By Sam Cortes, Communications Coordinator
Emma Malkoske was first introduced to biathlon after curiously looking for a new sport to try in grade six.
“I thought it was a cool combination of sports and I never heard about it before,” she said. “I thought it was really interesting to go try out the shooting, and I’ve never skied before.”
Today, the 16-year-old is one of 23 athletes across Canada (and the only Manitoban) on the Biathlon Canada U20 National Development Team.
Hooked On Biathlon
For those who may not be familiar, you might wonder what is biathlon, exactly?
Essentially, it’s a competition that combines cross-country skiing and rifle shooting. First, you ski the course and then head into the range to shoot five targets with only five shots. If you miss a target, you’ll have to ski a penalty loop or time is added to your score.
You could say Emma’s a natural, getting the hang of the sport quickly and even hitting all her targets her very first race.
“That really pumped me up and got me excited,” said Emma.
From fast-paced skiing on the course to a calm concentration on the range, biathlon also demands the ability to control not only your body, but your mind, too.
For Emma, this is an exciting part of the sport.
“Getting to the range is a little bit difficult, because you have a very high heart rate. So when you get in the position, it’s always a struggle to kind of calm your breathing down and get ready to be stable when you have to hit the target,” she said. “Sometimes it’s a little bit nerve-wracking, you don’t want to have to do many penalty loops. But it’s a fun challenge to try and steady yourself before shooting.”
Leslie Nikkel, Executive Director of Biathlon Manitoba, said it can be both an individual and group sport. Her son, Matthew Nikkel, is also a biathlon athlete, and Emma and him take part in friendly competition and banter back and forth, which would keep them engaged on race days.
“But when they’re not out in the field together, it’s very much a singular sport and you have to stay very focused on where you want to go and how far you want to go in it,” said Leslie.
Making the U20 National Development Team
Emma’s passion for biathlon has led her to one of her most recent accomplishments: making the U20 National Development Team for the 2020-2021 season.
There are four levels of national training teams in Canada: U20 National Development, U24 National Development, Senior National Development and Senior National.
Being a part of the U20 team means she’s part of a group of athletes from across the country and can work with different coaches, participate in training camps and races, and access top facilities (like the one in Canmore, Alberta) and a variety of training resources.
“I think it’s been really helpful so far, because even though we can’t get together in person, we have a lot of Zoom calls and they give me a lot of technique advice,” said Emma. “I’ve been able to talk to a lot of different coaches, they send us videos, and I’ve learnt a lot about mental strategies and technique.”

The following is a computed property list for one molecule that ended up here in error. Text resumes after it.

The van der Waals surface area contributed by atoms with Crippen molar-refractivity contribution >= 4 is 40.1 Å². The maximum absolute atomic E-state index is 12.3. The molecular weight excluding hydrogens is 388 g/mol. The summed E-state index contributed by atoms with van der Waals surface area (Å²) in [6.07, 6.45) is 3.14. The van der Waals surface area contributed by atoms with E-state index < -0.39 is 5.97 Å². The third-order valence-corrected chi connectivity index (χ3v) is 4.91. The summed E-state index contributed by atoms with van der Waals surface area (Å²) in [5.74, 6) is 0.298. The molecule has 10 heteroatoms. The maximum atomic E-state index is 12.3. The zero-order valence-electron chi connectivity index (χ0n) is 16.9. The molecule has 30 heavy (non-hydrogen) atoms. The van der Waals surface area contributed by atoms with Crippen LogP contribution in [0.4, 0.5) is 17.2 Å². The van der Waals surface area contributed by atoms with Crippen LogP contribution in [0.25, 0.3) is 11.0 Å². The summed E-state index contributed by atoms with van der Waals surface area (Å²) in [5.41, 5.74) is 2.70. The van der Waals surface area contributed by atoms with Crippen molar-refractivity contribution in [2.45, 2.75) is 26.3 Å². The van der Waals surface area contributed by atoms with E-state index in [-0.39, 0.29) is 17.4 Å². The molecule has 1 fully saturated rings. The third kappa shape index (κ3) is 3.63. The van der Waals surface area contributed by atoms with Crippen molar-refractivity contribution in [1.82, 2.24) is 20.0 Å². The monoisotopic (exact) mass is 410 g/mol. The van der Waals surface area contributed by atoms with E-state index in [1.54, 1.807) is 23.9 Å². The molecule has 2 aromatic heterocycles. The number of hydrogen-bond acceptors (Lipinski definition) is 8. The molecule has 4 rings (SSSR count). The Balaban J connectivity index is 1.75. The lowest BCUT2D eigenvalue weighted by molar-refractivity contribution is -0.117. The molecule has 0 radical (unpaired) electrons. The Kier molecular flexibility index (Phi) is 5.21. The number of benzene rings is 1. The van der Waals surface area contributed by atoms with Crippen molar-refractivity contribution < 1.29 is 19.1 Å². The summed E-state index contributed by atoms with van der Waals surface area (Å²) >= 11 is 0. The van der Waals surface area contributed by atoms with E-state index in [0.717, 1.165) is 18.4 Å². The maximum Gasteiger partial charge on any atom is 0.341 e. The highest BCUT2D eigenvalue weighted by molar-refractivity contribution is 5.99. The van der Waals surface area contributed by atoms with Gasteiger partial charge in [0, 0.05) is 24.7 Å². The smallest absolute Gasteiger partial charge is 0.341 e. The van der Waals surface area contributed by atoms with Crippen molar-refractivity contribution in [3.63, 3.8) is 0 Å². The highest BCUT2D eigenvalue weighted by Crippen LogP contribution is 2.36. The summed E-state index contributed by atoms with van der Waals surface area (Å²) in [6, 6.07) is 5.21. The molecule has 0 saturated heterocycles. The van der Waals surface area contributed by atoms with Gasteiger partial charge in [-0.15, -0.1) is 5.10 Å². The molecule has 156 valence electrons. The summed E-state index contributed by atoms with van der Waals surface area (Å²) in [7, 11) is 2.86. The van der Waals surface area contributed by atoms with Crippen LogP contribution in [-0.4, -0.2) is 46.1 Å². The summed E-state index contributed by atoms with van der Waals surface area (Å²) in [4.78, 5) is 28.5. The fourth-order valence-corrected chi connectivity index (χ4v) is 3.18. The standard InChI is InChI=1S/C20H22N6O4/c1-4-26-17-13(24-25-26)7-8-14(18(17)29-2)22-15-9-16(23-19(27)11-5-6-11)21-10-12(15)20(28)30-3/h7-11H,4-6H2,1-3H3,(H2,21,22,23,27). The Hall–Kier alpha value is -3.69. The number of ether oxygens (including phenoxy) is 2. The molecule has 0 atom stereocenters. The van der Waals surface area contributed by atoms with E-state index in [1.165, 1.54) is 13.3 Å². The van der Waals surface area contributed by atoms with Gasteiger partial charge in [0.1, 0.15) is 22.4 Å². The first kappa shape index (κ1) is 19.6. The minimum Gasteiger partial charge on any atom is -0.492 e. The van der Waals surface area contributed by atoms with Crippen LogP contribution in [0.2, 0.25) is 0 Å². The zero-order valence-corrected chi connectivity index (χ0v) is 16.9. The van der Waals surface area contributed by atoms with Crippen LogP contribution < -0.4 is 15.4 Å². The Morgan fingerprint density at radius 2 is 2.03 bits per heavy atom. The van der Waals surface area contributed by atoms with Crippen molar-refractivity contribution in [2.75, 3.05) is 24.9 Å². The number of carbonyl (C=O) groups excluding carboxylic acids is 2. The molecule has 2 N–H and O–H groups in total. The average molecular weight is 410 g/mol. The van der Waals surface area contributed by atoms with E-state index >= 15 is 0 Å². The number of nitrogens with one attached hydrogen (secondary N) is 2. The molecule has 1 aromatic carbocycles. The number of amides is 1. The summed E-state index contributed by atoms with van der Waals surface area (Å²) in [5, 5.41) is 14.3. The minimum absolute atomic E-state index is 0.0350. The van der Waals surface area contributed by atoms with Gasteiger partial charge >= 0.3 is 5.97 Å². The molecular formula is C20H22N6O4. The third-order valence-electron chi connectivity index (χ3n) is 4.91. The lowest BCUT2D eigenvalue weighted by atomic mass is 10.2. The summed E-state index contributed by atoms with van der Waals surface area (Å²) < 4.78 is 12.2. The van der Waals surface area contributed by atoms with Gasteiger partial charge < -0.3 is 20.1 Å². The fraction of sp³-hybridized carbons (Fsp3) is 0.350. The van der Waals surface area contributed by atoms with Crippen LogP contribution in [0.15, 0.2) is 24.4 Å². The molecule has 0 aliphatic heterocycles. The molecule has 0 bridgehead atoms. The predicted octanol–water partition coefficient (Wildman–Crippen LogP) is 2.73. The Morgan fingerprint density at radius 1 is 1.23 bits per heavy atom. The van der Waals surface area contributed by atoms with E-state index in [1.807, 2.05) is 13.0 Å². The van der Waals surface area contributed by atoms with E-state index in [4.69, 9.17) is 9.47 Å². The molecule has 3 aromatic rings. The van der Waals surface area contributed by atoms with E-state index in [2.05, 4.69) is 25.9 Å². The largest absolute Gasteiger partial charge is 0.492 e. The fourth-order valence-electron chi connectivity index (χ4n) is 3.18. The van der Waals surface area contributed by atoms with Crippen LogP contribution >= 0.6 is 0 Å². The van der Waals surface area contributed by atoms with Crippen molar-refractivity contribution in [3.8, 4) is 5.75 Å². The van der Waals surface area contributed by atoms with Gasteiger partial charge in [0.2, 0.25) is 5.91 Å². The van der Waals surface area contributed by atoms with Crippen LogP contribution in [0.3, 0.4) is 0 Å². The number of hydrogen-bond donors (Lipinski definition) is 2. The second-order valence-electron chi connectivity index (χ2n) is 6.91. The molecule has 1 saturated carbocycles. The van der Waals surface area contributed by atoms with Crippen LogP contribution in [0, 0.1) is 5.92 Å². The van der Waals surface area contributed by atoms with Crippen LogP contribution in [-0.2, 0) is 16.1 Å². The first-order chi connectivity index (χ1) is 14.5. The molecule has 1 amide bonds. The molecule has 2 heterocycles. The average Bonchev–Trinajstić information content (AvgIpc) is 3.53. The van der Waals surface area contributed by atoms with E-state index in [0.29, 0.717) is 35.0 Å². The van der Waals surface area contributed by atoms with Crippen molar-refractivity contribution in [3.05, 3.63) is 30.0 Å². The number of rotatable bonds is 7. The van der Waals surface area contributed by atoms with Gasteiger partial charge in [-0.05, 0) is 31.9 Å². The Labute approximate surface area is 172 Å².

It’s also a great chance to connect with other athletes across Canada.
“I’ve had a lot of opportunities to meet up with all the new people on the team and I’ve actually met some of them going to some training camps. It’s really fun to meet up with people across Canada, because when race season starts, I’ll get to see them again and actually compete against them,” she said.
Adjusting During the COVID-19 Pandemic
This year has felt new and challenging for many athletes. But there are also some positives to be found in persevering through the obstacles of 2020.
“We haven’t really been able to get together for a lot of team training, so I’ve had to do a lot of it on my own and it’s a little bit mentally tough to try and stay motivated. But I think in the end, it’s actually helped me realize how motivated I am,” said Emma.
Leslie said she can see that determination in Emma, who is currently training six days a week.
“She’s very, very driven,” said Leslie. “She’s not one to miss a practice, and she’s not one to not practice at home.”
Leslie also said she’s never seen Emma beat herself up if she’s had a bad experience in a race.
“She seems to just take everything in stride and be like, ‘okay, well then that’s what I need to work on’ and then she does and comes back stronger,” said Leslie.
A Family-Oriented Sport in Manitoba
Part of helping biathlon athletes like Emma succeed is having a strong support system.
“It takes a lot for the community as a whole to make our sport function,” said Leslie. “All our races are completely volunteer-run. You learn from an early point that, as a parent, you’re going to get involved.”
And Leslie said Emma’s parents have been instrumental in her journey.
“It helps to support the athlete who’s going out there in the dead of winter and putting the time in. It’s very much a family-oriented sport here in Manitoba.”
So, what are Emma’s goals for the future?
“I would like to keep steadily improving and hopefully be able to continue up the national team levels, and hopefully I’ll be able to represent Canada in Europe.”